Making use of Huffman coding as a means to transmit compressed messages also requires us to encode the generated tree - or the information required to reconstruct it - which of course will take a certain number of bits to represent. If you have a small number of symbols, say the alphabet, you can just encode the frequency that each symbol occurs in alphabetical order. Then, on the other end you can match each frequency back up to a letter in the same order, and reconstruct the tree from that. An even more efficient approach is called Canonical Huffman Coding, in which, as long as the symbols to be transmitted are fixed, you can modify the normal Huffman Coding such that you only need to transmit the length of each bit string that has been produced.

On the other hand, if you do not know which symbols will be transmitted beforehand, and the potential symbol space is quite large (in other words, there are a lot of possible symbols you may transmit, but many of them won't be used in a given message), you will probably have to stick with transmitting each symbol alongside its frequency. In combining Huffman Coding with the Sequitur algorithm as part of my compression project, this is what I had to do.

If you want to avoid transmitting the tree altogether, you must agree on one beforehand with the recipient of your coded message. As an example, you may create a tree based on the average frequency that each letter appears in a given language. This would be fixed and unable to adapt to changes in the frequency of occurrence of different letters.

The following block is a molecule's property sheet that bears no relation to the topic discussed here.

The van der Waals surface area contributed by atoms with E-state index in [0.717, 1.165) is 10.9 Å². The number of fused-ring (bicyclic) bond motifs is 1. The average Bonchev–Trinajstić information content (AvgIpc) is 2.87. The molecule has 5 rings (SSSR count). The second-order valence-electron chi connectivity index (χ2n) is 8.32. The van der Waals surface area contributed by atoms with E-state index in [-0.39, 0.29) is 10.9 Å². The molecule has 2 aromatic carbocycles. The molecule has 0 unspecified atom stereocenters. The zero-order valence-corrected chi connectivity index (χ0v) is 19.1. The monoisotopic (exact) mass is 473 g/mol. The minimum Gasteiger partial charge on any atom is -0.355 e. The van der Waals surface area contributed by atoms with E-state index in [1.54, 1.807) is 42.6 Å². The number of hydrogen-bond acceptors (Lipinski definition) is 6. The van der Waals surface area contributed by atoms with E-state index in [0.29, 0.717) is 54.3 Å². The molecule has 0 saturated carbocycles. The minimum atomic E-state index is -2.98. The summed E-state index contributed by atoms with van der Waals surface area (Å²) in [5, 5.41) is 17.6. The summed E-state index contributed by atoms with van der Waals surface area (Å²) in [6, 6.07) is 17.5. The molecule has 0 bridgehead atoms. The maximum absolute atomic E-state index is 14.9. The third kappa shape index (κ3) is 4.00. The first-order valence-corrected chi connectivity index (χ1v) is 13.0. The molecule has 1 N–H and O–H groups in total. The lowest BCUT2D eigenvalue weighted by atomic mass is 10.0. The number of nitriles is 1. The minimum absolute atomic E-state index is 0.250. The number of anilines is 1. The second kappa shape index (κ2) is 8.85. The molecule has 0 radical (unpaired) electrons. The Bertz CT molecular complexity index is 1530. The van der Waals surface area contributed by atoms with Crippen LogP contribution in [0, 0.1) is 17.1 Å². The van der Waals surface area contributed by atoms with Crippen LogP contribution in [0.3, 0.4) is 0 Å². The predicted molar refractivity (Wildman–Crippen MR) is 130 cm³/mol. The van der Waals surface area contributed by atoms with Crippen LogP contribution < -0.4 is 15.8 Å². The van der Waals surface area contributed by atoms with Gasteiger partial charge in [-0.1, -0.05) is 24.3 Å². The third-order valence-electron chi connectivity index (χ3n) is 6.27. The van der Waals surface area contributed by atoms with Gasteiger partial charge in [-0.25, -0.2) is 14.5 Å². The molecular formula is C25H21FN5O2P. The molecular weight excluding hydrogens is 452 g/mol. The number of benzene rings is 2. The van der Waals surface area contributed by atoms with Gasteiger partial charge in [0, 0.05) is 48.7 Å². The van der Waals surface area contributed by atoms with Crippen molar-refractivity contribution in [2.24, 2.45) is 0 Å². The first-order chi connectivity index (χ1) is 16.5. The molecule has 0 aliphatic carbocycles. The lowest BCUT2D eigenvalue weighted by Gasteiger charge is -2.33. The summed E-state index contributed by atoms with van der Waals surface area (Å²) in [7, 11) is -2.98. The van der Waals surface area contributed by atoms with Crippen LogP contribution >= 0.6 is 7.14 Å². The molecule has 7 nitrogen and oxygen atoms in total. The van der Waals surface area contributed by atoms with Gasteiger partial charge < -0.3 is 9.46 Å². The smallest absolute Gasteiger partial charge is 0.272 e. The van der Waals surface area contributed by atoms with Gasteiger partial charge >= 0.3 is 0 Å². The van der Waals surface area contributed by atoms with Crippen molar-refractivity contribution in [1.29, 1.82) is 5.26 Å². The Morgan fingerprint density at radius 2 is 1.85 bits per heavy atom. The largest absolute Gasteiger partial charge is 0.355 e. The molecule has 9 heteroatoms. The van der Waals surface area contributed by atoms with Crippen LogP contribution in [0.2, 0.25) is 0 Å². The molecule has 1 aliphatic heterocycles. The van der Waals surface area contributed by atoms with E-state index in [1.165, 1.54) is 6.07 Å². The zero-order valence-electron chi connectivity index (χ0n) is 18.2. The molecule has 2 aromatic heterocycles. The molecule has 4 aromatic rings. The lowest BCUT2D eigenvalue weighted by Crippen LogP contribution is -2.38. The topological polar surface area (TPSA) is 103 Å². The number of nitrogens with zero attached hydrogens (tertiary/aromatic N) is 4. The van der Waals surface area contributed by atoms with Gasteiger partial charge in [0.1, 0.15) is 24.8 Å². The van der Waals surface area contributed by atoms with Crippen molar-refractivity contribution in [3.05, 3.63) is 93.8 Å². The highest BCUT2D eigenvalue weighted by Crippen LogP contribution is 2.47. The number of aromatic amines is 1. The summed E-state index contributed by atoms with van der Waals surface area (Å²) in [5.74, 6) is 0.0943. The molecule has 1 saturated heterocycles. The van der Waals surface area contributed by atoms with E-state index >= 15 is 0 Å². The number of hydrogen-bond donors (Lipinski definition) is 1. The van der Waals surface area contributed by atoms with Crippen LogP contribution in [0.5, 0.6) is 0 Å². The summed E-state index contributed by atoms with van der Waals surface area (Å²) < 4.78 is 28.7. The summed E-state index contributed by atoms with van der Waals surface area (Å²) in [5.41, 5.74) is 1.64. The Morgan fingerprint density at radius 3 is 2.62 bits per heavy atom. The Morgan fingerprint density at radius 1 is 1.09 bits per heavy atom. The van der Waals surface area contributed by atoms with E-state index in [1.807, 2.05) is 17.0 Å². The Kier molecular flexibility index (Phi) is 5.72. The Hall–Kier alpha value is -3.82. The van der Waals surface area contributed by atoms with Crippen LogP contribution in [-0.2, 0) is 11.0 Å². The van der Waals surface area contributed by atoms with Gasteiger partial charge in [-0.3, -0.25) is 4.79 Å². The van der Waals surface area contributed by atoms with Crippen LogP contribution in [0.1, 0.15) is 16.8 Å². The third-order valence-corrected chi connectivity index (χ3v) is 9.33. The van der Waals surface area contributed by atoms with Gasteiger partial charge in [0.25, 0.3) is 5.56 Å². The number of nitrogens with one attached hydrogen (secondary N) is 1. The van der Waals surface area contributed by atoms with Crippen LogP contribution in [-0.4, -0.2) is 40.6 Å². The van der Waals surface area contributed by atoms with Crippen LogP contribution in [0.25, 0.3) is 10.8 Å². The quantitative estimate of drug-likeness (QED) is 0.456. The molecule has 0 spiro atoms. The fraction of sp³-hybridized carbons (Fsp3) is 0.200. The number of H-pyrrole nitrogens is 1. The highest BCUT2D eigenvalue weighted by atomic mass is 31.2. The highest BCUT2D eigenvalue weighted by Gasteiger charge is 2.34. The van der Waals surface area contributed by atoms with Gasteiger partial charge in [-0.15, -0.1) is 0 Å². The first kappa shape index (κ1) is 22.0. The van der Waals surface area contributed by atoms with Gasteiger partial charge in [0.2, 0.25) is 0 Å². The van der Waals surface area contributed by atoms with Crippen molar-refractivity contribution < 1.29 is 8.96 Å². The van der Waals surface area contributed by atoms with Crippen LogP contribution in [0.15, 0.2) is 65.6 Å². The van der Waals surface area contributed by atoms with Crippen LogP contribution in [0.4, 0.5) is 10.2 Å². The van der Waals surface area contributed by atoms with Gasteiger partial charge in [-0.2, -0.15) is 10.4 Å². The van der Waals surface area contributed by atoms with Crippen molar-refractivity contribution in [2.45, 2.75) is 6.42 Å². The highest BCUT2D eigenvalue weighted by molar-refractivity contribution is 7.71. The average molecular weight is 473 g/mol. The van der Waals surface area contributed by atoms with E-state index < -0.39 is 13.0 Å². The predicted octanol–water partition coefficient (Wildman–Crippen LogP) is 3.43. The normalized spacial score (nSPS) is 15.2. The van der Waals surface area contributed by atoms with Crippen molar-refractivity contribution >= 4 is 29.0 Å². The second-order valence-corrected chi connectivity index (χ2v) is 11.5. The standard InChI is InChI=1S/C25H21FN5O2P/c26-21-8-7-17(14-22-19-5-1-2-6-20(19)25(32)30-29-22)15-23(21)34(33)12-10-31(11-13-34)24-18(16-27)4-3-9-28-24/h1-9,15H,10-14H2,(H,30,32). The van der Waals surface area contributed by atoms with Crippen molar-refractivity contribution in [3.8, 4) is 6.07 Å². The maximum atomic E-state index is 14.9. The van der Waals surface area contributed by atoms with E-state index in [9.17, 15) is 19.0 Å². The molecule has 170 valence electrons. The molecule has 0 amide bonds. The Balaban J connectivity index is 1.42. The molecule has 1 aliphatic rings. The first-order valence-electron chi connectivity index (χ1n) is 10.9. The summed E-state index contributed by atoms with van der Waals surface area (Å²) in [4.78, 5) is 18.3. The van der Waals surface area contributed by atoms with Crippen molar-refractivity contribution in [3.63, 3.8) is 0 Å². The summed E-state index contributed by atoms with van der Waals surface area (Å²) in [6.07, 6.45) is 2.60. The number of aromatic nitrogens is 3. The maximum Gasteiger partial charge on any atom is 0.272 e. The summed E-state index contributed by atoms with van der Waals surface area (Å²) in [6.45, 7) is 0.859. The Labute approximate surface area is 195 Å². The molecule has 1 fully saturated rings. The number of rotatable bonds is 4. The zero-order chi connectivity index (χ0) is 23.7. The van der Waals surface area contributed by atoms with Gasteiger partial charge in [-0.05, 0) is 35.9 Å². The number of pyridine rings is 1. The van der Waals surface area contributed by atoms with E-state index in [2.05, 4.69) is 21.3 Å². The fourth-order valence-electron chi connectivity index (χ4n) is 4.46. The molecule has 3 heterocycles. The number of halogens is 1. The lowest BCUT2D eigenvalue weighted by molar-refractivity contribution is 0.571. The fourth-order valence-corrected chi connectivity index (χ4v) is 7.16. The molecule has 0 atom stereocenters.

# Summary

Huffman coding is a very simple technique for compressing a given sequence of symbols into fewer bits than would ordinarily be required to represent them if a fixed bit length was used. It is easy to implement, but in actual use you'll probably need to decide on a method of encoding the tree as well as the message coded by it. Finally, it's worth noting that it works particularly well when combined with other methods of compression (Sequitur is one such method) which work to eliminate repetition.

Thanks for reading, and take care! If you would like to know more, let me know!